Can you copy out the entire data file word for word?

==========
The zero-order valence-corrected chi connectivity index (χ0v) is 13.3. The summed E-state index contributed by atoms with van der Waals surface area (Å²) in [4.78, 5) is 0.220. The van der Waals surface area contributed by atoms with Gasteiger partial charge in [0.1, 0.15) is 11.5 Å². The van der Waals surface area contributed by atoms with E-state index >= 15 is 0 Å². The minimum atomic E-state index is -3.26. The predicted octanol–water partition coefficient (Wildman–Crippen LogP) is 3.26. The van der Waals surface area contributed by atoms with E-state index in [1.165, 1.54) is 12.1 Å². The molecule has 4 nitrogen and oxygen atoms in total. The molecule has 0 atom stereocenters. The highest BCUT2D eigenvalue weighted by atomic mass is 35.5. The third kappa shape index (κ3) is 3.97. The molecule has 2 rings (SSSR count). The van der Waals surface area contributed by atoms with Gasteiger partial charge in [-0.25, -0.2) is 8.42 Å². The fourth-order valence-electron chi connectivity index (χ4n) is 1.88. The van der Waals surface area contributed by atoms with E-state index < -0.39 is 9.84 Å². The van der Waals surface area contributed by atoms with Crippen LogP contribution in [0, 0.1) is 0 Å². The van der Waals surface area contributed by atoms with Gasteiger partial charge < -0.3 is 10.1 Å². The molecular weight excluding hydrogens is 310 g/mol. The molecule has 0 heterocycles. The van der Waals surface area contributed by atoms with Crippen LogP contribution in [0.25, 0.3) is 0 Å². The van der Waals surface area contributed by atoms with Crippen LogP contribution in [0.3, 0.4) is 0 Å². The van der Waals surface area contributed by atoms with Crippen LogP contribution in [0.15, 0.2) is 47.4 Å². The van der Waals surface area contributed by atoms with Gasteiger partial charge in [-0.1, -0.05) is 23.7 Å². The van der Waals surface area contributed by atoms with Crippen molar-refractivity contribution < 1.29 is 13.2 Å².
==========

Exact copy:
The zero-order valence-corrected chi connectivity index (χ0v) is 13.3. The summed E-state index contributed by atoms with van der Waals surface area (Å²) in [4.78, 5) is 0.220. The van der Waals surface area contributed by atoms with Gasteiger partial charge in [0.1, 0.15) is 11.5 Å². The van der Waals surface area contributed by atoms with E-state index >= 15 is 0 Å². The minimum atomic E-state index is -3.26. The predicted octanol–water partition coefficient (Wildman–Crippen LogP) is 3.26. The van der Waals surface area contributed by atoms with E-state index in [1.165, 1.54) is 12.1 Å². The molecule has 4 nitrogen and oxygen atoms in total. The molecule has 0 atom stereocenters. The highest BCUT2D eigenvalue weighted by atomic mass is 35.5. The third kappa shape index (κ3) is 3.97. The molecule has 2 rings (SSSR count). The van der Waals surface area contributed by atoms with Gasteiger partial charge in [-0.25, -0.2) is 8.42 Å². The fourth-order valence-electron chi connectivity index (χ4n) is 1.88. The van der Waals surface area contributed by atoms with E-state index < -0.39 is 9.84 Å². The van der Waals surface area contributed by atoms with Crippen LogP contribution in [0, 0.1) is 0 Å². The van der Waals surface area contributed by atoms with Gasteiger partial charge < -0.3 is 10.1 Å². The molecular weight excluding hydrogens is 310 g/mol. The molecule has 0 heterocycles. The van der Waals surface area contributed by atoms with Crippen LogP contribution in [0.25, 0.3) is 0 Å². The van der Waals surface area contributed by atoms with Crippen LogP contribution in [0.3, 0.4) is 0 Å². The van der Waals surface area contributed by atoms with Crippen LogP contribution in [0.15, 0.2) is 47.4 Å². The van der Waals surface area contributed by atoms with Gasteiger partial charge in [-0.1, -0.05) is 23.7 Å². The van der Waals surface area contributed by atoms with Crippen molar-refractivity contribution < 1.29 is 13.2 Å².